State v. Zueger

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459 N.W.2d 235 (1990)

STATE of North Dakota, Plaintiff and Appellee, v. Douglas Wayne ZUEGER, Defendant and Appellant.

Cr. No. 900081.

Supreme Court of North Dakota.

July 31, 1990.

*236 Rodney Allen Danielson, Mandan, for defendant and appellant.

Patricia L. Burke, State's Atty., Bismarck, for plaintiff and appellee.

LEVINE, Justice.

Douglas Zueger appeals from a judgment of conviction of gross sexual imposition, a class A felony. Zueger argues that it was error for the presiding district court judge to deny his demand for a change of judge. We affirm.

Section 29-15-21, NDCC, governs a demand for change of judge. At issue here is subsection (4) of that section which precludes a change, if the judge sought to be disqualified has "ruled upon any matter pertaining to the action or proceeding in which the moving party was heard or had an opportunity to be heard." NDCC § 29-15-21(4).

Counsel for Zueger was notified January 11, 1990 that William F. Hodny had been assigned as trial judge. A hearing was held January 15. At the hearing, Judge Hodny addressed three issues: Zueger's motion for an expedited trial, the need for an alternate juror, and Zueger's request for review of conditions of release. The next day, Zueger filed his demand to remove Judge Hodny, certifying, as required by § 29-15-21(4), that Judge Hodny had not ruled on any matter pertaining to the action or proceeding. The demand was denied on the ground that Judge Hodny had "ruled in this proceeding."

Zueger argues that the denial of his demand for change of judge was reversible error because Judge Hodny "did not actually `rule' as to any of the three matters addressed" at the pretrial hearing January 15, 1990. Alternatively, he argues that if Judge Hodny did rule on a matter pertaining to the proceeding, the ruling was ministerial in nature, or was on a matter so inconsequential that it should not affect his right to demand a change of judge.

Under our law, a party is entitled to a peremptory challenge of an assigned judge, without alleging bias or prejudice. The right is not unlimited, however. The party seeking to disqualify a judge must file a timely request before that judge has ruled upon any matter pertaining to the case. NDCC § 29-15-21(2), (4).

Zueger contends that Judge Hodny did not rule on the motion for expedited trial because he neither granted nor denied orally or by written order Zueger's motion. Zueger is correct that the record does not contain an order denying the motion nor does the transcript of the January 15 hearing contain a statement by Judge Hodny *237 specifically granting or denying Zueger's motion.

What the transcript does contain, however, is a disposition of the matter of a trial date, pursuant to Zueger's motion. "COURT: Let's take the expedited trial date. Is February 1st expedited enough? If not, I have a vacancy ... next Tuesday [January 23]." The court solicited and received agreement from both sides to the February 1 trial date. The judge then said: "The trial has already been set by the court administrator for 9:30, Thursday, February 1st."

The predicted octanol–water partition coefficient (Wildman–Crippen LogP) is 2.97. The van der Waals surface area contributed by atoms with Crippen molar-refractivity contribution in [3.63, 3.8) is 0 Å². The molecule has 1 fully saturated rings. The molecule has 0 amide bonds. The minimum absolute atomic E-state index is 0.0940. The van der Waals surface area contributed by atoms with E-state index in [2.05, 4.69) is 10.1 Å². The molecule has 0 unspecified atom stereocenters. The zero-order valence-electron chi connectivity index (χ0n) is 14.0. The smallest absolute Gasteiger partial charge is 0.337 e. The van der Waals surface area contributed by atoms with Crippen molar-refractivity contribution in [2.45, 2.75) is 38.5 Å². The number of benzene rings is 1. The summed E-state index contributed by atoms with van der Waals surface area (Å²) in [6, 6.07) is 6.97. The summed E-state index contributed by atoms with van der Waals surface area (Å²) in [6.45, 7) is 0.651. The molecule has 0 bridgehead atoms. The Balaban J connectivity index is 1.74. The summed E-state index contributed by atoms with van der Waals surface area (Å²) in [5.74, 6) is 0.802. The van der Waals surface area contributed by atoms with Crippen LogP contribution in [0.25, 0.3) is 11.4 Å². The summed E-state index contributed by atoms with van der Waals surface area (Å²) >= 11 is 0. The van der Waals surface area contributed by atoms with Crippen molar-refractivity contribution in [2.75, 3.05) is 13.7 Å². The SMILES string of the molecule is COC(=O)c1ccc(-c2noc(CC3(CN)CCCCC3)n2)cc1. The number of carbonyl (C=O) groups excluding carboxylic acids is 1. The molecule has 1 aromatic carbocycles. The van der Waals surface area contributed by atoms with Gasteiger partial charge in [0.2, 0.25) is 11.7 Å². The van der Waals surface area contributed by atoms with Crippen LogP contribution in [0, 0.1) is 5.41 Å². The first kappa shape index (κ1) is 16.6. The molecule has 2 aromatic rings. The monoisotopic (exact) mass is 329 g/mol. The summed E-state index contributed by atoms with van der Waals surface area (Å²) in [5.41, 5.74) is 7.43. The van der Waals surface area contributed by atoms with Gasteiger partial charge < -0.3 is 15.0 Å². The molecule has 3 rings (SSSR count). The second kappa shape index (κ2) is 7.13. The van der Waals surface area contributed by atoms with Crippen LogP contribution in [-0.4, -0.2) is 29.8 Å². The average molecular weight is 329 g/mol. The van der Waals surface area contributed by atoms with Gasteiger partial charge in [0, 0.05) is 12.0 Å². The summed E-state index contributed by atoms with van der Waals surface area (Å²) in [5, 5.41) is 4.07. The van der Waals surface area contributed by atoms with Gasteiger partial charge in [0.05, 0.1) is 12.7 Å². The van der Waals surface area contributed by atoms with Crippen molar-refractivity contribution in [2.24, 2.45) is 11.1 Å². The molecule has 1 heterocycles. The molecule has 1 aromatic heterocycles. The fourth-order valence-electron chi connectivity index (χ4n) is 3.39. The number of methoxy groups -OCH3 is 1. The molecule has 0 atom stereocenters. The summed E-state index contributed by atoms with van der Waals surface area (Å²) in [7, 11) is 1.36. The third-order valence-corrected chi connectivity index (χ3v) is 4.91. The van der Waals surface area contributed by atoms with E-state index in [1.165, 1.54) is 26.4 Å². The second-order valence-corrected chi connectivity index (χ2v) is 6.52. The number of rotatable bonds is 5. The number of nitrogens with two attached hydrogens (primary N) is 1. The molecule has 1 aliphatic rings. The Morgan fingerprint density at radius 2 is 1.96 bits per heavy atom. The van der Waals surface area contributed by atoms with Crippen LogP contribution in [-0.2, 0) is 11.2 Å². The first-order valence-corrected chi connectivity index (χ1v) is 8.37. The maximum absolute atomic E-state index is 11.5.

Zueger's motion to expedite was a request to set the trial date earlier than the previously scheduled date of February 1. It cannot be seriously argued that Zueger's request went unanswered. The answer was obviously "no." We conclude, therefore, that Judge Hodny did rule on the motion for an expedited trial date.

We also reject Zueger's argument that the ruling does not defeat his absolute right for a change of judge. The statute does not state that only a ruling on a material or discretionary matter defeats the right to demand a change of judge. Instead, the statutory language refers to ruling upon "any matter pertaining to the action or proceeding." Words in a statute are to be understood in their ordinary sense. NDCC § 1-02-02. The word "any" is a general word and may have a diversity of meanings, its meaning in any particular case depending largely on the context and subject matter of the statute or instrument in which it is used. 501 DeMers, Inc. v. Fink, 148 N.W.2d 820, 825 (N.D.1967). However, the word "any" in statutes is generally used in the sense of "all" or "every" and its meaning is comprehensive in scope and inclusive in range. E.g., In re Belefski's Estate, 196 A.2d 850 (Pa.1964); 3A Words and Phrases 59-67 (1953). Cf. Midwest Federal Sav. Bank v. Symington, 423 N.W.2d 797 (N.D.1988) [construing the word "all"].

Zueger has presented no legislative history and we have found none that persuades us that the Legislature had in mind only a "material" matter or a "discretionary" matter when it used the words "any matter." Giving the word "any" its ordinary and comprehensive meaning, we conclude it reasonably means "all" or "every" in the context of the statute under study. Accordingly, we need not decide whether a ruling setting a trial date is a ministerial or inconsequential matter. It is enough that it is a ruling on a matter pertaining to the action or proceeding. We hold, therefore, that Zueger's demand was properly denied because it was not made before the judge sought to be disqualified ruled on a matter pertaining to the proceeding.[1]

We affirm.



[1] Our holding makes it unnecessary to consider Zueger's other arguments.